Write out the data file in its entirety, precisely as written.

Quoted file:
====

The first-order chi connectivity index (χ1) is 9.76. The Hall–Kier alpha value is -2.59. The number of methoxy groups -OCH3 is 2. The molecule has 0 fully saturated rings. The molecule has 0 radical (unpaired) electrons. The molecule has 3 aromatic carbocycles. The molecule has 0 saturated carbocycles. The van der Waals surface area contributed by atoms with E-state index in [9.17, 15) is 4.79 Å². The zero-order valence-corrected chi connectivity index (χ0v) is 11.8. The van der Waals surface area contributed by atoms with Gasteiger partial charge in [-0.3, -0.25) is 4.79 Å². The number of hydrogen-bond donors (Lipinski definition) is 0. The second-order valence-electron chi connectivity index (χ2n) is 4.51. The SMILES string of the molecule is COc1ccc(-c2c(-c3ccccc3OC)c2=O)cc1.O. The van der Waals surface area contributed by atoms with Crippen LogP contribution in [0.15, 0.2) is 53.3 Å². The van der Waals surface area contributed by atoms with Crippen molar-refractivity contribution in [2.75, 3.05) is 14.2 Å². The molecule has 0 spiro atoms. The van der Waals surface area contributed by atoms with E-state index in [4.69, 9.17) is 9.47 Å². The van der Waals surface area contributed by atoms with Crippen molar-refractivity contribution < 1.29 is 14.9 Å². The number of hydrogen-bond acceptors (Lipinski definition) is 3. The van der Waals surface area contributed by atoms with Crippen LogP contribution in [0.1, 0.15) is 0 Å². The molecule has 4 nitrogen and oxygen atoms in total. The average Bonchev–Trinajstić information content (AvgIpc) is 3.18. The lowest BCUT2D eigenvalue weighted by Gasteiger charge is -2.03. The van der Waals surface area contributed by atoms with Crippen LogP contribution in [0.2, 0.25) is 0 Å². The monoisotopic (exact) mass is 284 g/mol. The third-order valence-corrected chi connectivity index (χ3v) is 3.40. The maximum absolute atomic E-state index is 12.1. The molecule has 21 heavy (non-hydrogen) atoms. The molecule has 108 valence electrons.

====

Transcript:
The first-order chi connectivity index (χ1) is 9.76. The Hall–Kier alpha value is -2.59. The number of methoxy groups -OCH3 is 2. The molecule has 0 fully saturated rings. The molecule has 0 radical (unpaired) electrons. The molecule has 3 aromatic carbocycles. The molecule has 0 saturated carbocycles. The van der Waals surface area contributed by atoms with E-state index in [9.17, 15) is 4.79 Å². The zero-order valence-corrected chi connectivity index (χ0v) is 11.8. The van der Waals surface area contributed by atoms with Gasteiger partial charge in [-0.3, -0.25) is 4.79 Å². The number of hydrogen-bond donors (Lipinski definition) is 0. The second-order valence-electron chi connectivity index (χ2n) is 4.51. The SMILES string of the molecule is COc1ccc(-c2c(-c3ccccc3OC)c2=O)cc1.O. The van der Waals surface area contributed by atoms with Crippen LogP contribution in [0.15, 0.2) is 53.3 Å². The van der Waals surface area contributed by atoms with Crippen molar-refractivity contribution in [2.75, 3.05) is 14.2 Å². The molecule has 0 spiro atoms. The van der Waals surface area contributed by atoms with E-state index in [4.69, 9.17) is 9.47 Å². The van der Waals surface area contributed by atoms with Crippen molar-refractivity contribution < 1.29 is 14.9 Å². The number of hydrogen-bond acceptors (Lipinski definition) is 3. The van der Waals surface area contributed by atoms with Crippen LogP contribution in [0.1, 0.15) is 0 Å². The molecule has 4 nitrogen and oxygen atoms in total. The average Bonchev–Trinajstić information content (AvgIpc) is 3.18. The lowest BCUT2D eigenvalue weighted by Gasteiger charge is -2.03. The van der Waals surface area contributed by atoms with Crippen LogP contribution in [0.2, 0.25) is 0 Å². The monoisotopic (exact) mass is 284 g/mol. The third-order valence-corrected chi connectivity index (χ3v) is 3.40. The maximum absolute atomic E-state index is 12.1. The molecule has 21 heavy (non-hydrogen) atoms. The molecule has 108 valence electrons.